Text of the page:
There’s a scar on my right forearm, a little closer to my elbow than to my wrist, and it runs parallel to a smaller scar with a smaller story. It’s a scar that has found a home in my skin since the last time I’ve actually sat down to write, and perhaps that speaks volumes about where I am these days. It’s a scar that my eyes catch sight of at least a hundred times a day, or so it feels like. No matter what I’m doing, it’s there in the corners of my focus. And I haven’t yet decided quite how I feel about it.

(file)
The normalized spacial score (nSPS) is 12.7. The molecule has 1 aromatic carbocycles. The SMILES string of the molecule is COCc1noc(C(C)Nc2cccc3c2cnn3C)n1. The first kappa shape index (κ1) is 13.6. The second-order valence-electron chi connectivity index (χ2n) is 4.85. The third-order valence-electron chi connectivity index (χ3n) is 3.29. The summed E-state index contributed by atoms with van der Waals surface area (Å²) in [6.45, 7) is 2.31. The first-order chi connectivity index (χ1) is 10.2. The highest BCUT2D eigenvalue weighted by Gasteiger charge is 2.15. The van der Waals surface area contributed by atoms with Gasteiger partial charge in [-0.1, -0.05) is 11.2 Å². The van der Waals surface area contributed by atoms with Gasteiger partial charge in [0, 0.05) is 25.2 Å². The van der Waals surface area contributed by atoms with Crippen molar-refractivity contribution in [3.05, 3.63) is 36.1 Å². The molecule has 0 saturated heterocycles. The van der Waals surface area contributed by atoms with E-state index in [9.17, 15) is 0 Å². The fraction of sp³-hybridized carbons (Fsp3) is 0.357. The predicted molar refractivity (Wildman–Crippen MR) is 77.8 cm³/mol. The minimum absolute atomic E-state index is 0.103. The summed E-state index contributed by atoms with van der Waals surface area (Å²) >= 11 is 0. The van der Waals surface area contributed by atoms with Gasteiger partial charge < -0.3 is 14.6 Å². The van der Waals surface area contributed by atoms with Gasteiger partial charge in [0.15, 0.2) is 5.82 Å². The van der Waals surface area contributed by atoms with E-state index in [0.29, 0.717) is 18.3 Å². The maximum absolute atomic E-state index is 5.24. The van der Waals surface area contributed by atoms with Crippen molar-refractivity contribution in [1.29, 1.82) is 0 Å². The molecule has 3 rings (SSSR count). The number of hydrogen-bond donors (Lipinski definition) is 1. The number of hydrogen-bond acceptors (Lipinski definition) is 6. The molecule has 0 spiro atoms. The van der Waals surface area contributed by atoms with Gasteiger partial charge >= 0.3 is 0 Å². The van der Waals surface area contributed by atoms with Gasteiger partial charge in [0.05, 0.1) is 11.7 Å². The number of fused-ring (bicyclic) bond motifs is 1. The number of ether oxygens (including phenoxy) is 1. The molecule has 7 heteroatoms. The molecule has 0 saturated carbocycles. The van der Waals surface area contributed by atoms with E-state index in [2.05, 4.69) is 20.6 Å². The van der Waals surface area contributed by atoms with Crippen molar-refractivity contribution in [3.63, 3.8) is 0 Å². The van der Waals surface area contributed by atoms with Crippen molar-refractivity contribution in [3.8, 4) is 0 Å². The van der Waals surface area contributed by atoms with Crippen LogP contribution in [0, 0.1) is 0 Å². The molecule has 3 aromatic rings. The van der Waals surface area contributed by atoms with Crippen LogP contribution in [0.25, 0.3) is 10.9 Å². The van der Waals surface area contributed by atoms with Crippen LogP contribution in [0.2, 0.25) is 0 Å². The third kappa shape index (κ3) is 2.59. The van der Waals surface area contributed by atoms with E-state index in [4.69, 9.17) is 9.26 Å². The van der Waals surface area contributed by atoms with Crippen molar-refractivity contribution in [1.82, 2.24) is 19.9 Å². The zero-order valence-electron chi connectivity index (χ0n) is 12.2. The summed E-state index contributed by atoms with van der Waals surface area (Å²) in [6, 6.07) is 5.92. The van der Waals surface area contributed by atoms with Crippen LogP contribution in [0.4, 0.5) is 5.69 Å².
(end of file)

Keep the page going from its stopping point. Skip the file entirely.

I don’t remember the exact day that I made this particular mark on my skin. I know that I chose a spot much higher up than I would normally self-harm on, partially because I was tired of rinsing blood from the inside of my bracelets. If I’m being honest though, I know that primarily, I chose that spot because it was noticeable. I wanted someone to notice that I was aching, and aching so badly that I would need to slice into my own skin. The thing is, I suppose I neglected to take into account the very difference in skin from my wrist up to a smoother, fleshier area of my arm. It ended up being a cut that scared me. It was long, deep, and it stung like a mother fucker. I made the wound just before heading to work, so I cleaned it up as best I could and went on my way. No one mentioned it that night, and I relished in the throbbing that felt like a sad, warped form of release. Cutting that day seemed like a question. The silence of the people around me while my skin screamed triumphantly in discomfort, was the answer.